TIS, 93 bytes
MOV ANY ANY
MOV UP ACC
MOV ACC DOWN
MOV ACC ANY
1 2 CC
I1 NUMERIC -
O1 NUMERIC -
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Note that this solution requires the list to be terminated by a zero (or more accurately, a non-positive value).
With TIS, we'd need to choose one of the following a) a terminating character, b) a length-prefixed array, or c) a running output for every value. Otherwise, a program would never print any output because there (theoretically) could be more input on the way.
Each node has two accumulators, called
BAK can only be accessed by the
SWP instruction, which swaps the values in
BAK. In the following, I will use variables X and Y to track the values more directly. I'll also use Z as shorthand for the entire node 0.
Additionally, each node implicitly loops back to the top when it reaches the bottom.
| Input 0 | Input as whitespace-delimited numbers
| Node 0 | | Node 1 | |
Node 0 is just an +--------+ +--------+ |
extra memory cell | MOV ANY ANY | MOV UP ACC | Put input value into X
so we can perform | | JGZ G | If X>0, jump to label G
logic on input | | SWP | Swap focus to Y
values easier | | ADD 1 | Y++
| | MOV ACC DOWN | Output the value Y
| | | (end program -- see note 1 below)
| | G:SUB 1 | Label G: X--
| | MOV ACC ANY | Z = X (also see note 2 below)
| | SWP | Swap focus to Y
| | ADD ANY | Y += Z (also see note 2 below)
| | SWP | Swap focus to X
| Output 0 | Output as whitespace-delimited numbers
Note 1, regarding the termination of this program:
The TIS emulator I am using here will terminate the program once there is no more active processing. The most common reason for getting into such a state is to exhaust all available input, though things like deadlocks can also get us to this state.
Once the value in this program has been output, calculation will continue on at label G, mangling the data in the registers (it forgets which register is X and which is Y). However, it will quickly return to the line that reads input, and because the input will now be exhausted, the program will terminate.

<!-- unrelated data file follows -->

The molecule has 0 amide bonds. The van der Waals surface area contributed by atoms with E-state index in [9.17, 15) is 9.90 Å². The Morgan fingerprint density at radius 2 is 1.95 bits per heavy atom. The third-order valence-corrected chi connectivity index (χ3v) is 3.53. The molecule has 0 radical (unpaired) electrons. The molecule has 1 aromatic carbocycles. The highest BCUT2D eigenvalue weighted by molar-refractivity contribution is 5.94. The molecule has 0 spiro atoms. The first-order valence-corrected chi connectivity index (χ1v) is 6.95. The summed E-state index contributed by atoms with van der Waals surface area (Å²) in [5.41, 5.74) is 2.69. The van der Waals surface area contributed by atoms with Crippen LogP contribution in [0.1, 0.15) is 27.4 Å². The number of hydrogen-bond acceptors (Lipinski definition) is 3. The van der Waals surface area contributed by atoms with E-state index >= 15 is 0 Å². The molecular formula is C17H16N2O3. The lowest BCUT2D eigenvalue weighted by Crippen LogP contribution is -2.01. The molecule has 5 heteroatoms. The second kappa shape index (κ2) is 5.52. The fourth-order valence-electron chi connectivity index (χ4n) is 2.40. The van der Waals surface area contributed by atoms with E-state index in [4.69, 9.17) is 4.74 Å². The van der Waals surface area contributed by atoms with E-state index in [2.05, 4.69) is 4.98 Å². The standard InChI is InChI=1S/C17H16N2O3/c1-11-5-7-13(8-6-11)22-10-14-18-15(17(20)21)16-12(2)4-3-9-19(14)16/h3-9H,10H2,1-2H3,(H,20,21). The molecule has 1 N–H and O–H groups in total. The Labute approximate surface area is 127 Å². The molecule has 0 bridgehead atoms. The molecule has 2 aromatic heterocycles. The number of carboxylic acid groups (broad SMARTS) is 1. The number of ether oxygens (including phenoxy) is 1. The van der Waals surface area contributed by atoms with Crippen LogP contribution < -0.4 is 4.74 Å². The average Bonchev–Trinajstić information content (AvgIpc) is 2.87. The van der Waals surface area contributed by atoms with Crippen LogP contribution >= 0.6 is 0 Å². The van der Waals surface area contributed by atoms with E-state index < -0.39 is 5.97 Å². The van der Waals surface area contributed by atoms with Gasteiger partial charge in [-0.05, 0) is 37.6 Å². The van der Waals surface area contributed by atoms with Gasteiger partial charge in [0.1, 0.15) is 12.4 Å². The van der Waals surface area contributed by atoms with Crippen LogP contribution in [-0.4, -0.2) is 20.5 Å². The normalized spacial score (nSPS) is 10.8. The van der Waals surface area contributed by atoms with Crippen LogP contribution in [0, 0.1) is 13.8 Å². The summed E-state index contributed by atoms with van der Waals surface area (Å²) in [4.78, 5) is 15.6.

Some minor modifications may be made to adjust the program to handle data after the terminator:
- Adding the instruction
HCF just before the label G will cause the program to forcibly terminate at this point instead of relying on input exhaustion.
- Adding the instructions
JRO -99 just before the label G will cause the program to return to a good state, then jump back to top (relative jumps can't wrap, so anything further than -15 will always go to the top line; offhand, I think -7 is the exact value needed here). This turns the terminator into a 'print' instruction instead.
- The value Y could be reset to zero, in addition to the jump described above, to treat extended input as two or more distinct invocations.
Note 2, regarding the use of
ANY in node 1:
The use of
ANY on the two marked lines of Node 1 is possible due to an implementation detail (this quirk is true in both this emulator and in the original Zachtronics game).
ANY is used as the source, it looks at the node's neighbors in this order:
ANY is used as the destination, it looks at the neighbors in this order:
DOWN. (The destination ordering is a consequence of both the source ordering and the order in which the nodes are run.)
Of course, the nodes not only need to be present but also be ready to send/receive a value to be selected.
LEFT appears before
UP as a source, and before
DOWN as a destination,
ANY will always be
LEFT in this case.
To make this program "implementation-independent", simply replace those two
The reason that the
ANYs in node 0 are of no concern is that node 0 only ever has one neighbor to talk to.